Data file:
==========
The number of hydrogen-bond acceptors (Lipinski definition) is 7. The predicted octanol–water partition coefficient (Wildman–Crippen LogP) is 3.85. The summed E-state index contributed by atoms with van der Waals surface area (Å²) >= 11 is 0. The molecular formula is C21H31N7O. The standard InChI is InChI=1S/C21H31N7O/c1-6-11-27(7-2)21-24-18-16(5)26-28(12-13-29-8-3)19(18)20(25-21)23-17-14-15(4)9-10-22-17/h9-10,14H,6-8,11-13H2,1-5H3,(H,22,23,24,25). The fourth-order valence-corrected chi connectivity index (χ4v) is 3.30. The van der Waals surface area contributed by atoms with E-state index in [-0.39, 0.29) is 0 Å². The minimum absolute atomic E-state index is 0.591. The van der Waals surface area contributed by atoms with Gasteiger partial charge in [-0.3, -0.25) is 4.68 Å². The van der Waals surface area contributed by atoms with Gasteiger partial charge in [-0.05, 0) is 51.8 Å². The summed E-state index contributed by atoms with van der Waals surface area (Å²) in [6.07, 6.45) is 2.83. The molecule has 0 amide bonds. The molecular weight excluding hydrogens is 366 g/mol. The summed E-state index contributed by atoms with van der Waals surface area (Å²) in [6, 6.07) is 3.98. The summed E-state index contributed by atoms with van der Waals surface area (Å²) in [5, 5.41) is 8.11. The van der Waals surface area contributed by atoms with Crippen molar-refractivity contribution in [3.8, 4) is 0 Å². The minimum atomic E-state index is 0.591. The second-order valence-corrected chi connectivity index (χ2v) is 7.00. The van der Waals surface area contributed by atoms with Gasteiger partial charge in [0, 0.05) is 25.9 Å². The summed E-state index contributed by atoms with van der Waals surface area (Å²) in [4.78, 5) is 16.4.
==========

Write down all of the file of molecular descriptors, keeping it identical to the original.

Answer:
The number of hydrogen-bond acceptors (Lipinski definition) is 7. The predicted octanol–water partition coefficient (Wildman–Crippen LogP) is 3.85. The summed E-state index contributed by atoms with van der Waals surface area (Å²) >= 11 is 0. The molecular formula is C21H31N7O. The standard InChI is InChI=1S/C21H31N7O/c1-6-11-27(7-2)21-24-18-16(5)26-28(12-13-29-8-3)19(18)20(25-21)23-17-14-15(4)9-10-22-17/h9-10,14H,6-8,11-13H2,1-5H3,(H,22,23,24,25). The fourth-order valence-corrected chi connectivity index (χ4v) is 3.30. The van der Waals surface area contributed by atoms with E-state index in [-0.39, 0.29) is 0 Å². The minimum absolute atomic E-state index is 0.591. The van der Waals surface area contributed by atoms with Gasteiger partial charge in [-0.3, -0.25) is 4.68 Å². The van der Waals surface area contributed by atoms with Gasteiger partial charge in [-0.05, 0) is 51.8 Å². The summed E-state index contributed by atoms with van der Waals surface area (Å²) in [6.07, 6.45) is 2.83. The molecule has 0 amide bonds. The molecular weight excluding hydrogens is 366 g/mol. The summed E-state index contributed by atoms with van der Waals surface area (Å²) in [6, 6.07) is 3.98. The summed E-state index contributed by atoms with van der Waals surface area (Å²) in [5, 5.41) is 8.11. The van der Waals surface area contributed by atoms with Crippen molar-refractivity contribution in [3.8, 4) is 0 Å². The minimum atomic E-state index is 0.591. The second-order valence-corrected chi connectivity index (χ2v) is 7.00. The van der Waals surface area contributed by atoms with Gasteiger partial charge in [0, 0.05) is 25.9 Å². The summed E-state index contributed by atoms with van der Waals surface area (Å²) in [4.78, 5) is 16.4.